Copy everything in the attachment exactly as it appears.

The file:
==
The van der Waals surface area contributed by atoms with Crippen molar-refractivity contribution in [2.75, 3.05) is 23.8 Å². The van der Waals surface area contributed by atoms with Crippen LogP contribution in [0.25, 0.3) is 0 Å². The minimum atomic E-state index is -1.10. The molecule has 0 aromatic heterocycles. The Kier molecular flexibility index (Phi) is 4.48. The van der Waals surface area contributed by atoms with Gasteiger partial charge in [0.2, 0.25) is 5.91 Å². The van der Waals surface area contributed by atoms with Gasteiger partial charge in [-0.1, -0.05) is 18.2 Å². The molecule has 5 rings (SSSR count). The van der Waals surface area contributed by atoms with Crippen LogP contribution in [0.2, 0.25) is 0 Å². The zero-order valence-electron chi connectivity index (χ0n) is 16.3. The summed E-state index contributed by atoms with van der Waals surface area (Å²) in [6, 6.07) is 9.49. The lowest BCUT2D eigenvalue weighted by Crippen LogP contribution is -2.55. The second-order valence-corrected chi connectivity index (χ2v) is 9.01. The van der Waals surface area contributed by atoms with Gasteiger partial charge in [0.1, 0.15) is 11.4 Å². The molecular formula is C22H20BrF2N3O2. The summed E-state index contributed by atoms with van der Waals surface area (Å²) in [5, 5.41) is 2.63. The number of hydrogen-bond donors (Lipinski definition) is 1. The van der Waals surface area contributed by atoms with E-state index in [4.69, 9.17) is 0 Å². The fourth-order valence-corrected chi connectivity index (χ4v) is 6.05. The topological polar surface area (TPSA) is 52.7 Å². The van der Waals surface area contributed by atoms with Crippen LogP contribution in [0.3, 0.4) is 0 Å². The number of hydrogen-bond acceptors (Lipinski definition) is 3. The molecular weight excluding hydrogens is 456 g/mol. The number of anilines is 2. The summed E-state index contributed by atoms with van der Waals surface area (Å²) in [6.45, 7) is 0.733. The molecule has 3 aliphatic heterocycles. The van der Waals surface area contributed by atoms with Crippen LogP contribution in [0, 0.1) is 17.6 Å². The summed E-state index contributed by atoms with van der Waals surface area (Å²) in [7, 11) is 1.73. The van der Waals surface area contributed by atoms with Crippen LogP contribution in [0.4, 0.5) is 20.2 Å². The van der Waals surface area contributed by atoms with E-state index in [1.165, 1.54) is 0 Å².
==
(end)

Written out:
The van der Waals surface area contributed by atoms with Crippen molar-refractivity contribution in [2.75, 3.05) is 23.8 Å². The van der Waals surface area contributed by atoms with Crippen LogP contribution in [0.25, 0.3) is 0 Å². The minimum atomic E-state index is -1.10. The molecule has 0 aromatic heterocycles. The Kier molecular flexibility index (Phi) is 4.48. The van der Waals surface area contributed by atoms with Gasteiger partial charge in [0.2, 0.25) is 5.91 Å². The van der Waals surface area contributed by atoms with Gasteiger partial charge in [-0.1, -0.05) is 18.2 Å². The molecule has 5 rings (SSSR count). The van der Waals surface area contributed by atoms with Crippen LogP contribution in [0.2, 0.25) is 0 Å². The zero-order valence-electron chi connectivity index (χ0n) is 16.3. The summed E-state index contributed by atoms with van der Waals surface area (Å²) in [6, 6.07) is 9.49. The lowest BCUT2D eigenvalue weighted by Crippen LogP contribution is -2.55. The second-order valence-corrected chi connectivity index (χ2v) is 9.01. The van der Waals surface area contributed by atoms with Gasteiger partial charge in [0.1, 0.15) is 11.4 Å². The molecular formula is C22H20BrF2N3O2. The summed E-state index contributed by atoms with van der Waals surface area (Å²) in [5, 5.41) is 2.63. The number of hydrogen-bond donors (Lipinski definition) is 1. The van der Waals surface area contributed by atoms with E-state index in [4.69, 9.17) is 0 Å². The fourth-order valence-corrected chi connectivity index (χ4v) is 6.05. The topological polar surface area (TPSA) is 52.7 Å². The van der Waals surface area contributed by atoms with Crippen LogP contribution in [0.3, 0.4) is 0 Å². The number of hydrogen-bond acceptors (Lipinski definition) is 3. The molecular weight excluding hydrogens is 456 g/mol. The number of anilines is 2. The summed E-state index contributed by atoms with van der Waals surface area (Å²) in [6.45, 7) is 0.733. The molecule has 3 aliphatic heterocycles. The van der Waals surface area contributed by atoms with Crippen LogP contribution in [0, 0.1) is 17.6 Å². The summed E-state index contributed by atoms with van der Waals surface area (Å²) in [7, 11) is 1.73. The van der Waals surface area contributed by atoms with Crippen LogP contribution in [0.4, 0.5) is 20.2 Å². The van der Waals surface area contributed by atoms with E-state index in [1.165, 1.54) is 0 Å².